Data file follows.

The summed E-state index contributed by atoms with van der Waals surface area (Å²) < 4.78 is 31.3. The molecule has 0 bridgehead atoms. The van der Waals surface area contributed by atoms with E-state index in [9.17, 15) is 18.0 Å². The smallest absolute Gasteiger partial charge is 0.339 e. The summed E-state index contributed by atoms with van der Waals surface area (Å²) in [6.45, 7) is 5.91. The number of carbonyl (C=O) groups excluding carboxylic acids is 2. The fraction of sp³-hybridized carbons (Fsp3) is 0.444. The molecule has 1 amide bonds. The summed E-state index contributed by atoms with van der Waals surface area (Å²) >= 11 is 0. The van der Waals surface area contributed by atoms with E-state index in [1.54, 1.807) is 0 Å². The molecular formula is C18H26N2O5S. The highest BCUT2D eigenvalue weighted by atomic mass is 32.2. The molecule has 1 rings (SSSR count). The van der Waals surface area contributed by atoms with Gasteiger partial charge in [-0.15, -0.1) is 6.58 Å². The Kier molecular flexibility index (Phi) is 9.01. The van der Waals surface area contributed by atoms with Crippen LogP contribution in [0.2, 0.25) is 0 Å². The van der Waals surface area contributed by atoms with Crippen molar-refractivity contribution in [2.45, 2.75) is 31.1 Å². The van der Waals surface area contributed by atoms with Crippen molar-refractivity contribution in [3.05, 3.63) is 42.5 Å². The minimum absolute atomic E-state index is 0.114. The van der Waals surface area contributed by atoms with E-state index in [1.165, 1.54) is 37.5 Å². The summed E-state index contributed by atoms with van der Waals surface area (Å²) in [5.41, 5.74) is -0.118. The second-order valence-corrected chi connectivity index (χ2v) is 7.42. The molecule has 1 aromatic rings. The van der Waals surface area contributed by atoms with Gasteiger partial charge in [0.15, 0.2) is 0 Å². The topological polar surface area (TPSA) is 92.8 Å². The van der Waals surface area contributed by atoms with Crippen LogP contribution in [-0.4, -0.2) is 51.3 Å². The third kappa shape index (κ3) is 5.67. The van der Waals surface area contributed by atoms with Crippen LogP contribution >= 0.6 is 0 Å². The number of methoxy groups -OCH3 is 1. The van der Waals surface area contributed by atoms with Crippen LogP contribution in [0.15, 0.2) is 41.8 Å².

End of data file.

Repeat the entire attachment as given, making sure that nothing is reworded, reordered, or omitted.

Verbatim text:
The summed E-state index contributed by atoms with van der Waals surface area (Å²) < 4.78 is 31.3. The molecule has 0 bridgehead atoms. The van der Waals surface area contributed by atoms with E-state index in [9.17, 15) is 18.0 Å². The smallest absolute Gasteiger partial charge is 0.339 e. The summed E-state index contributed by atoms with van der Waals surface area (Å²) in [6.45, 7) is 5.91. The number of carbonyl (C=O) groups excluding carboxylic acids is 2. The fraction of sp³-hybridized carbons (Fsp3) is 0.444. The molecule has 1 amide bonds. The summed E-state index contributed by atoms with van der Waals surface area (Å²) >= 11 is 0. The van der Waals surface area contributed by atoms with E-state index in [1.54, 1.807) is 0 Å². The molecular formula is C18H26N2O5S. The highest BCUT2D eigenvalue weighted by atomic mass is 32.2. The molecule has 1 rings (SSSR count). The van der Waals surface area contributed by atoms with Gasteiger partial charge in [-0.15, -0.1) is 6.58 Å². The Kier molecular flexibility index (Phi) is 9.01. The van der Waals surface area contributed by atoms with Crippen LogP contribution in [0.2, 0.25) is 0 Å². The van der Waals surface area contributed by atoms with Crippen molar-refractivity contribution in [2.45, 2.75) is 31.1 Å². The van der Waals surface area contributed by atoms with Crippen molar-refractivity contribution in [3.05, 3.63) is 42.5 Å². The minimum absolute atomic E-state index is 0.114. The van der Waals surface area contributed by atoms with E-state index in [1.165, 1.54) is 37.5 Å². The summed E-state index contributed by atoms with van der Waals surface area (Å²) in [5.41, 5.74) is -0.118. The second-order valence-corrected chi connectivity index (χ2v) is 7.42. The molecule has 1 aromatic rings. The van der Waals surface area contributed by atoms with Gasteiger partial charge in [0.15, 0.2) is 0 Å². The topological polar surface area (TPSA) is 92.8 Å². The van der Waals surface area contributed by atoms with Crippen LogP contribution in [-0.4, -0.2) is 51.3 Å². The third kappa shape index (κ3) is 5.67. The van der Waals surface area contributed by atoms with Crippen LogP contribution >= 0.6 is 0 Å². The number of methoxy groups -OCH3 is 1. The van der Waals surface area contributed by atoms with Crippen LogP contribution in [0.15, 0.2) is 41.8 Å².